Dan Casto, who was once the youngest elected official in West Virginia, has moved from practicing attorney to fill the role of legislative director for Rep. Shelley Moore Capito.
When he finished law school in 2009, Casto was hired by Sullivan & Cromwell, one of the firms he had worked for during summers while he was enrolled at West Virginia University. He practiced financial law for the firm’s D.C. office for two years.
Casto said the job taught him how to pay attention to details, learn legislative processes and get accustomed to logging long hours. But in the summer of 2010, Casto decided he wanted to delve more deeply into the lawmaking process.
He told a friend who used to work for Capito that he was interested in getting his footing on the Hill, and he kept in contact with some of the staffers. When a spot as legislative director opened up earlier this year, he jumped at the opportunity and was ultimately hired by the Congresswoman. He started on Feb. 1.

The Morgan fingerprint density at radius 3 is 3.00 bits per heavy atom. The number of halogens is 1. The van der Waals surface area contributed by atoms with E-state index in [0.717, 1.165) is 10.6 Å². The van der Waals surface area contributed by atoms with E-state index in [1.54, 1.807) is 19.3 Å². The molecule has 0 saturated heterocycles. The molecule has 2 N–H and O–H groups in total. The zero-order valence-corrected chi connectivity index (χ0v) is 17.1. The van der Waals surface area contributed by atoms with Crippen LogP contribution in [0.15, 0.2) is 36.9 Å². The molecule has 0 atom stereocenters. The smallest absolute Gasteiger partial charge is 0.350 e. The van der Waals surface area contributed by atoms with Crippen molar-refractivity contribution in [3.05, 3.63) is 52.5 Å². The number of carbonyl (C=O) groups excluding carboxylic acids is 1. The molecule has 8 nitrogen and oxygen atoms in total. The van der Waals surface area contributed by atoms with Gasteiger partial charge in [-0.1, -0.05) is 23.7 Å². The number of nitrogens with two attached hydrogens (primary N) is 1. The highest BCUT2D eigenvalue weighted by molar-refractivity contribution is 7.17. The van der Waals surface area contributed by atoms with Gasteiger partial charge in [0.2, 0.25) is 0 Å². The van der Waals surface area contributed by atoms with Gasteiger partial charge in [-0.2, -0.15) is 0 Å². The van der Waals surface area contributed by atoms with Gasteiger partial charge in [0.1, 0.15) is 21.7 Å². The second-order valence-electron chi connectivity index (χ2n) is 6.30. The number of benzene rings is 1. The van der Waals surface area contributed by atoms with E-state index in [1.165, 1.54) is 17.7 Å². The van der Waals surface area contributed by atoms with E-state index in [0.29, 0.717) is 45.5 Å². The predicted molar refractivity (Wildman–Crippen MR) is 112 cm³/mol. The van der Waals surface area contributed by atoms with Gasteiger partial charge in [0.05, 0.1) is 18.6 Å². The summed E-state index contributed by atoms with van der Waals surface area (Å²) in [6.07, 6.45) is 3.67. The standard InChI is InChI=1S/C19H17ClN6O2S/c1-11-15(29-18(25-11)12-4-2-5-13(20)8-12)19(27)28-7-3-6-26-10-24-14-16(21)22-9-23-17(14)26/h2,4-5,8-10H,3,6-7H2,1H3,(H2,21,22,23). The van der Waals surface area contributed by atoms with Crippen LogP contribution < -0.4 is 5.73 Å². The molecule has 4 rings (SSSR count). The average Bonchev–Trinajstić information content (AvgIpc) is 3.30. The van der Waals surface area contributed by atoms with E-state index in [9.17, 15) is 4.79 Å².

“The only negative reaction I got was that I was taking a huge pay cut,” Casto said with a laugh.
It makes sense that his law degree would propel him into a legislative director position; he now works on tax, trade and finance issues for Capito. Casto said that he’s always been interested in policy, but in practicing law, he was just reacting to the legislative body. In working for government, he’s actually influencing the legislative body.
“Now I really see myself as a person who is going to make an impact on the policy side,” Casto said. “Although I see myself getting back into law in the future, this where I want to be.”
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Terri Henderson, 6, center, whose mother is El Salvador, attends a rally with members of Congress at Union Station's Columbus Circle to announce the Restore Opportunity, Strengthen, and Improve the Economy (ROSIE) Act on July 29, 2014. The legislation provides incentives for government contractors to pay a living wage and other benefits that would help low-income workers.